The Dark Knight

Stephen Vaughan / DC Comics

It's not that $512 million isn't enough. It's that The Dark Knight could do so much more.

No exact date has been settled on, but Warner Bros. is planning to rerelease the box-office behemoth in January, just in time for a final Oscar-season push before Motion Picture Academy members have to turn in their ballots.

"It's just a matter of bringing it back as a reminder for people," a studio source told the Hollywood Reporter.

The relentlessly bleak and critically beloved Batman sequel is already the second-highest grossing movie of all time in the U.S., where it falls about $78 million short of Titanic's $600.8 million in box office receipts but towers over fellow comic-book-inspired films.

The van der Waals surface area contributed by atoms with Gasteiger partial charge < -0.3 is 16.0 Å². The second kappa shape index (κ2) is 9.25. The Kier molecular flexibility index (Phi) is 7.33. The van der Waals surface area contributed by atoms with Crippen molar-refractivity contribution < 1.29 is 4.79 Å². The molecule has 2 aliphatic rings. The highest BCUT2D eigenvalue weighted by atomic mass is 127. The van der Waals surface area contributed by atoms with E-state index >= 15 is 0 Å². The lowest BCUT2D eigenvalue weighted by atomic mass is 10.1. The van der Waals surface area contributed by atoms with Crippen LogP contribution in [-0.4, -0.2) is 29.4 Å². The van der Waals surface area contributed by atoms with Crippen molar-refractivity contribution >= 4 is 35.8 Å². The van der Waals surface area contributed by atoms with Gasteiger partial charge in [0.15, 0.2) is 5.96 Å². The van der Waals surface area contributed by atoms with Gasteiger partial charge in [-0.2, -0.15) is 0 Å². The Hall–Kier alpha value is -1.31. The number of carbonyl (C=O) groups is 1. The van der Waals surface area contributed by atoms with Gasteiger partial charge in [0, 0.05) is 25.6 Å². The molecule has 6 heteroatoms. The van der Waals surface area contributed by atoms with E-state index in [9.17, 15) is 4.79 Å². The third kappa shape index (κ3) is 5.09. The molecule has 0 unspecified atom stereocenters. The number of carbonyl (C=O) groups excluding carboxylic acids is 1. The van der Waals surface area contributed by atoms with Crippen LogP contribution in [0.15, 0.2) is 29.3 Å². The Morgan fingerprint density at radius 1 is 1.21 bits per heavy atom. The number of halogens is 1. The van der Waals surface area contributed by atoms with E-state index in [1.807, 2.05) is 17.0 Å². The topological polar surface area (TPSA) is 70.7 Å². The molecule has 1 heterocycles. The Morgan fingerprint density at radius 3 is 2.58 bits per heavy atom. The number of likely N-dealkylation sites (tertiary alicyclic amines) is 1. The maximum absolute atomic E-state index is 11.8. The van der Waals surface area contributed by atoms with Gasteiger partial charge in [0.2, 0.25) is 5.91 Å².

But it was the early Oscar buzz for Heath Ledger, who curdled blood as the murderous Joker, as well as for Christian Bale, director Christopher Nolan, and the film's effects and visual artistry that really differentiated The Dark Knight from its superhero brethren.

And while Ledger's performance will still be rattling around in most brains even without the extra theater time, the fact that the film will be back on the big screen just in time for the one-year anniversary of his death on Jan. 22 will make the late actor doubly hard to ignore when it comes time to pick the '08 Academy Awards field.

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